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point me in that direction, and I'll look at them.  I remember glancing at a few at some point and being a little overwhelmed with their complexity, so put it off... then forgot about it.  ::guilty, looks around::

cherie





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> From: Valerie Sutton <[log in to unmask]>
>To: [log in to unmask] 
>Sent: Wednesday, April 17, 2013 12:13 AM
>Subject: Re: For Marquita - ASL Thesis project using SignWriting
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>SignWriting List
>April 16, 2013
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>THANK YOU, Cherie, for this terrific explanation about ASL grammar - I really appreciate reading this and am so amazed that you offered to write these sentences for Marquita…that is very generous of you…Marquita is from Malta…kind of confusing ;-)
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>But meanwhile we could use your help with translating the menus and computer commands that need to be written in ASL for the ASL Wikipedia project…called Translate Wiki... would you be interested in helping us with that project? I was thinking about asking you but was a little afraid to impose upon your time - If you feel you could do some of the sentences that need translating Adam could send you the information of what needs to be translated - The ASL Wikipedia project will someday be very important for all ASL signers, but this translation of the menus is a road block for us that needs to get accomplished first, before we can be accepted as an official Wikipedia -
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>Val ;-)
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>On Apr 16, 2013, at 7:34 PM, Cherie Wren <[log in to unmask]> wrote:
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>My yahoo has been messed up and I haven't been able to reply for  hours!  making me crazy!  ::smile::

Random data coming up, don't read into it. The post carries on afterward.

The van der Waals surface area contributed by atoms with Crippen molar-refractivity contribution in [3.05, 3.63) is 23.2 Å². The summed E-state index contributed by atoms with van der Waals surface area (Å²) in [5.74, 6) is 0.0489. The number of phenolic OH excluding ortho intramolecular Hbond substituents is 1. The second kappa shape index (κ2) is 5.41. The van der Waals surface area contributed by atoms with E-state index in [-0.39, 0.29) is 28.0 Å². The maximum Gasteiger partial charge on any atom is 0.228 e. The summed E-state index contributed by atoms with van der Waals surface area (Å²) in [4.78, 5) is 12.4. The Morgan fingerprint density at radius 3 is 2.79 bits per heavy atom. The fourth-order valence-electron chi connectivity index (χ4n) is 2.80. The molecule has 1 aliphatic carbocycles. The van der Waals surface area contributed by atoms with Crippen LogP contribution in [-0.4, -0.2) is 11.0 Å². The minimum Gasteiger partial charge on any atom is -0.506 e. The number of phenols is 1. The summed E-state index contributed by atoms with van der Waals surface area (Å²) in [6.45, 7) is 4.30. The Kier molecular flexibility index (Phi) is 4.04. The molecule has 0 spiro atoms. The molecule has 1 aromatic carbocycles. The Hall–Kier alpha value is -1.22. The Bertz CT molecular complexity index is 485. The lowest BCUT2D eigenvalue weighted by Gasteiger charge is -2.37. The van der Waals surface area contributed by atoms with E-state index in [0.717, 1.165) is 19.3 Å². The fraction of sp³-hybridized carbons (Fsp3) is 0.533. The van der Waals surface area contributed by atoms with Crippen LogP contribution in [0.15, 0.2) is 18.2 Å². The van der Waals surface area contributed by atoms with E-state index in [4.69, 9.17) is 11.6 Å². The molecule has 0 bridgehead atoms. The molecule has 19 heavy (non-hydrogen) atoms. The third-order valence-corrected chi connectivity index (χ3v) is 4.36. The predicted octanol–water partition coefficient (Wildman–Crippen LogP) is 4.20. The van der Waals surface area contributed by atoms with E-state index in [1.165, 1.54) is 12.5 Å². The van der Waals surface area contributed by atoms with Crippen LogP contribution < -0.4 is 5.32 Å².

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>>ASL grammar is not as simple as merely taking out all the small 'function' words in the English and you're good to go...
>>My translations of your sentences:
>>1.  CAT ix WHITE  (ix refers to indexing, basically pointing.  If you don't index, you are saying 'A cat is white', not 'THE cat is white'. There would be a head nod accompanying this.
>>2. this sentence would vary highly with where "there" is...  is someone on the phone? at the door? in the office next door?...  each one would be signed slightly differently.  WHO THERE with wh question marker (eyebrows lowered, head tilt forward, last sign held) will work, so will  ix WHO (also with wh question marker) and so would WHO
 ix WHO-- ASL often repeats the wh question word at the end of a question, and it is the sign that would be held.
>>3.  YOU LOVE ME works, it would have the y/n question marker-- raised eyebrows, head tilt forward.  
>>4. As someone else mentioned, this one varies with where the speaker is.
>>5.  TODAY WEATHER WHAT (rh-q) SUNSHINE is how I would probably sign it.  Its hard to tell with sentences in isolation, but the rhetorical question adds an element of ...  I dunno... suspense? that seems needed to me...
>>6.  YOU NAME WHAT, NAME YOU, WHAT NAME YOU WHAT, true ASL signers do not often use YOUR, even though that is how it is asked in English.  It would more accurately translate as 'what are you called' rather than what is your name.  All require the wh question marker
>>7.  EYES MY BROWN with head nod.
>>8.  DICTIONARY MY WHERE with wh question marker.
>>For both 7 and 8, ASL tends to follow a
 topic/comment structure.  WHERE MY DICTIONARY is not wrong, per se, but since the question is about the eyes, or the dictionary, they would go first. And ASL tends to put the question word at the end, or at the beginning AND end, only rarely just at the beginning. This type of sentence has a topic marker over the topic, then they would change to the wh question marker over the question word.
>>9.  YOU YOUNG YOU.  ASL frequently repeats the pronoun in  'predicate adjective' sentences like this one.  Change the vocal intonation of the sentence just slightly though, and it would change the translation.  YOURSELF YOUNG WOW if there was emphasis on the young part.  
>>10.  KID ix PLAY++     KID is your topic, the ix makes it THE kid, PLAY is repeated to make it present progressive tense.  topic marker over KID ix
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>>Really, if you are not fluent in the language, I would highly recommend
 getting signing models that ARE fluent.  You will get better language in your demo that way.  Signing in English word order has its place in the world, but if you are aiming for ASL, get someone who knows ASL to model for you.  I would be happy to write these sentences in the signpuddle for you if you like...
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>>cherie
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